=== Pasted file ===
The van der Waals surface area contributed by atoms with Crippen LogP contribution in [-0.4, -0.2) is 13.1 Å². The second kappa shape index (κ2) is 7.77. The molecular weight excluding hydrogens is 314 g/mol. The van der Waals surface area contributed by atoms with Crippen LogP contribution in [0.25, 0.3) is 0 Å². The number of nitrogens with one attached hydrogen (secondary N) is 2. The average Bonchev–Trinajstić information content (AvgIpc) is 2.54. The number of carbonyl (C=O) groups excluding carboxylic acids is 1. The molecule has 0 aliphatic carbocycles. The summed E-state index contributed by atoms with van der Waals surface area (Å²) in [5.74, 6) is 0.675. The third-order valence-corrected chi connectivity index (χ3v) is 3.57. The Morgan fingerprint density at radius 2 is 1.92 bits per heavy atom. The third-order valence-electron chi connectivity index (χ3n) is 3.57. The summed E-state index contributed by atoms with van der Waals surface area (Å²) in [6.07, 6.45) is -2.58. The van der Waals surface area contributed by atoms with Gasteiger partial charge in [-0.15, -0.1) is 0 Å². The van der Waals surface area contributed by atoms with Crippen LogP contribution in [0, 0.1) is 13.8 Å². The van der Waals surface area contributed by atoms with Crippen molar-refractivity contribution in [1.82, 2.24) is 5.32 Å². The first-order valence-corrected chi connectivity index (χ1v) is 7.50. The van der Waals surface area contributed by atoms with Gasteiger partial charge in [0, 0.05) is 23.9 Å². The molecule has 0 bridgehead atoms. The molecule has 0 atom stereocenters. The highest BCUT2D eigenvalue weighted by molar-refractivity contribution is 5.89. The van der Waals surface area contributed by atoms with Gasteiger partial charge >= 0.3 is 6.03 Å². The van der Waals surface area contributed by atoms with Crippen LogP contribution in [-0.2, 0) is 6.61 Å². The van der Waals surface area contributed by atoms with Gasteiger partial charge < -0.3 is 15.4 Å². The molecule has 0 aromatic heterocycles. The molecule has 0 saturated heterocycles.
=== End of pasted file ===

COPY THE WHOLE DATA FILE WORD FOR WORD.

The van der Waals surface area contributed by atoms with Crippen LogP contribution in [-0.4, -0.2) is 13.1 Å². The second kappa shape index (κ2) is 7.77. The molecular weight excluding hydrogens is 314 g/mol. The van der Waals surface area contributed by atoms with Crippen LogP contribution in [0.25, 0.3) is 0 Å². The number of nitrogens with one attached hydrogen (secondary N) is 2. The average Bonchev–Trinajstić information content (AvgIpc) is 2.54. The number of carbonyl (C=O) groups excluding carboxylic acids is 1. The molecule has 0 aliphatic carbocycles. The summed E-state index contributed by atoms with van der Waals surface area (Å²) in [5.74, 6) is 0.675. The third-order valence-corrected chi connectivity index (χ3v) is 3.57. The Morgan fingerprint density at radius 2 is 1.92 bits per heavy atom. The third-order valence-electron chi connectivity index (χ3n) is 3.57. The summed E-state index contributed by atoms with van der Waals surface area (Å²) in [6.07, 6.45) is -2.58. The van der Waals surface area contributed by atoms with Gasteiger partial charge in [-0.15, -0.1) is 0 Å². The van der Waals surface area contributed by atoms with Crippen LogP contribution in [0, 0.1) is 13.8 Å². The van der Waals surface area contributed by atoms with Crippen molar-refractivity contribution in [1.82, 2.24) is 5.32 Å². The first-order valence-corrected chi connectivity index (χ1v) is 7.50. The van der Waals surface area contributed by atoms with Gasteiger partial charge in [0, 0.05) is 23.9 Å². The molecule has 0 bridgehead atoms. The molecule has 0 atom stereocenters. The highest BCUT2D eigenvalue weighted by molar-refractivity contribution is 5.89. The van der Waals surface area contributed by atoms with Gasteiger partial charge >= 0.3 is 6.03 Å². The van der Waals surface area contributed by atoms with Crippen LogP contribution in [-0.2, 0) is 6.61 Å². The van der Waals surface area contributed by atoms with Gasteiger partial charge < -0.3 is 15.4 Å². The molecule has 0 aromatic heterocycles. The molecule has 0 saturated heterocycles.